When referring to IANA charsets, only these names are legal:

Other aliases are not legal, even if listed in [IANA-Charsets].

Note that IANA charsets are used to indicate character repertoires, because these are well defined and widely used.  A charset provides both a list of characters, as well as encodings for each characters.  However, a character repertoire is an abstract list of characters, which can be encoded in any number of ways.  Therefore, when a charset is used to indicate a character repertoire, the specific encoding for that charset is irrelevant.

3.2. Meaning 

By naming one or more supported repertoires, a complying printer guarantees support as follows:

  1. Each character in each repertoire can be rendered in a recognizable way, regardless of currently selected font.  However, renderings in different fonts need not be distinct.  A common approach is for the printer to implement a system default font with all advertised characters, and to implement a fall-through mechanism that will render a character from the default font if it is not available in a currently selected font.
  2. When an advertised repertoire is encoded differently from an advertised charset, the printer supports those characters in the advertised charset which map to the advertised repertoire.  
  3. When the printer advertises supported charsets, there may be characters in advertised repertoires that are not in any advertised charset.  Nonetheless the printer must support them, because a client may ask for such characters via a higher-level mechanism (e.g., character entities in HTML).

In addition to characters in advertised repertoires, a printer may support additional characters, which may or may not be available in all fonts.

A client references characters in whatever encoding is present, without reference to a particular repertoire.  In other words, repertoires are (possibly overlapping) sets of characters, but a repertoire is not needed to reference a character.  Therefore, there are no semantic elements for default, current, or actual repertoire values.

3.3. Combined Forms and Other Character Conversions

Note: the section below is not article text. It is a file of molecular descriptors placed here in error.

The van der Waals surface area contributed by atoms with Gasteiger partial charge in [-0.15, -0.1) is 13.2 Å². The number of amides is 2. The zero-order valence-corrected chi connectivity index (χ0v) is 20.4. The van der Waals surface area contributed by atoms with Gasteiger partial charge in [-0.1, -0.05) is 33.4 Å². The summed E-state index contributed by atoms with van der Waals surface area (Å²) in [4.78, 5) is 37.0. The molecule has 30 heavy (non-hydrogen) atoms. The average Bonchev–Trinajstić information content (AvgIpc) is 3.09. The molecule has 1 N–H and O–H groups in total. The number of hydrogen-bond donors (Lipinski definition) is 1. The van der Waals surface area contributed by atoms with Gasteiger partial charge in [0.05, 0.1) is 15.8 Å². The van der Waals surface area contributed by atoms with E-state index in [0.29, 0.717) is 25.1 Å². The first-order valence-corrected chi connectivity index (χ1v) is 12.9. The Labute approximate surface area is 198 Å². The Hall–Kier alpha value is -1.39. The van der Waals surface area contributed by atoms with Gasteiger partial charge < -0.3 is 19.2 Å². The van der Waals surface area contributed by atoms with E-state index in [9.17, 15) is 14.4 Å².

Unicode and many other charsets define a variety of ways to convert from one character sequence to another within the same charset. A common example is to use a single accented character (a "combined form") to represent what could also be specified as a two-character sequence of base character plus separate accent (a "decomposed form").

This document takes no position with respect to such visually equivalent character sequences. A client must not make any assumptions about a printer's support for such character sequence conversions. If a printer advertises support for a base character and an accent, then that printer must also specifically advertise the combined form, if it is also supported.

4. Acknowledgements (informative)

This document was prepared with input and assistance from:

A. References

Available online at
PWG 5105.1-2004 The Printer Working Group Semantic Model, January 20, 2004, P. Zehler., Candidate Standard.
"RFC2119 - Key words for use in RFCs to Indicate Requirement Levels", S. Bradner. Available online at
"RFC2978 - IANA Charset Registration Procedures", N. Freed. Available online at
Unicode code charts, version 4.0.  Beta code charts available online at

B. Bindings to IPP (Normative)

repertoire-supported (1setOf (keyword | name))

This REQUIRED IPP Printer Description attribute identifies some or all
of the character repertoires that the IPP Printer object and contained
IPP Job objects support for rendering of document data content.  

The ABNF [RFC2234] for legal values of "repertoire-supported" is:

repertoire  = rep-prefix "_" rep-name
rep-prefix  = "unicode" /               ; from Code Chart titles
                                        ; of Unicode/4.0 char database
              "iana" /                  ; from Name or Alias fields in
                                        ; IANA Charset Registry
              "vendor"                  ; from vendor-specific
                                        ; repertoire names
rep-name    = rep-alpha *(rep-char)
rep-char    = rep-alpha / rep-digit /   ; alphanumeric or
              "-" / "." / "_"           ; limited punctuation chars
rep-alpha   = %x61-7A                   ; lowercase a-z
rep-digit   = %x30-39                   ; decimal 0-9